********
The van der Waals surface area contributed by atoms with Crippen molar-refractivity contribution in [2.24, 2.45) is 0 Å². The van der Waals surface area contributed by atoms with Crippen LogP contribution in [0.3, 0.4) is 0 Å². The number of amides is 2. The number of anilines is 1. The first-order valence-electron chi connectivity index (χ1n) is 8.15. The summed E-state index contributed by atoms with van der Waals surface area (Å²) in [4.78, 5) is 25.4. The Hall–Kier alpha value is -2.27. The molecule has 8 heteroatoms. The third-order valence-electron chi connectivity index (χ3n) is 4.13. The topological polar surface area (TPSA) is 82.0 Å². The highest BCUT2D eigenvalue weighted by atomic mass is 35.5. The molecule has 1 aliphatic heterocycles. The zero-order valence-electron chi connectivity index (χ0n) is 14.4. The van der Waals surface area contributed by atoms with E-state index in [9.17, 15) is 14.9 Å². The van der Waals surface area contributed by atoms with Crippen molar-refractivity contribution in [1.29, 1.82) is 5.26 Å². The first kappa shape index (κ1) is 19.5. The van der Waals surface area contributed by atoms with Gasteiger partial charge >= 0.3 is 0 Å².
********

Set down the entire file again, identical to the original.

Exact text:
The van der Waals surface area contributed by atoms with Crippen molar-refractivity contribution in [2.24, 2.45) is 0 Å². The van der Waals surface area contributed by atoms with Crippen LogP contribution in [0.3, 0.4) is 0 Å². The number of amides is 2. The number of anilines is 1. The first-order valence-electron chi connectivity index (χ1n) is 8.15. The summed E-state index contributed by atoms with van der Waals surface area (Å²) in [4.78, 5) is 25.4. The Hall–Kier alpha value is -2.27. The molecule has 8 heteroatoms. The third-order valence-electron chi connectivity index (χ3n) is 4.13. The topological polar surface area (TPSA) is 82.0 Å². The highest BCUT2D eigenvalue weighted by atomic mass is 35.5. The molecule has 1 aliphatic heterocycles. The zero-order valence-electron chi connectivity index (χ0n) is 14.4. The van der Waals surface area contributed by atoms with E-state index in [9.17, 15) is 14.9 Å². The van der Waals surface area contributed by atoms with Crippen molar-refractivity contribution in [1.29, 1.82) is 5.26 Å². The first kappa shape index (κ1) is 19.5. The van der Waals surface area contributed by atoms with Gasteiger partial charge >= 0.3 is 0 Å².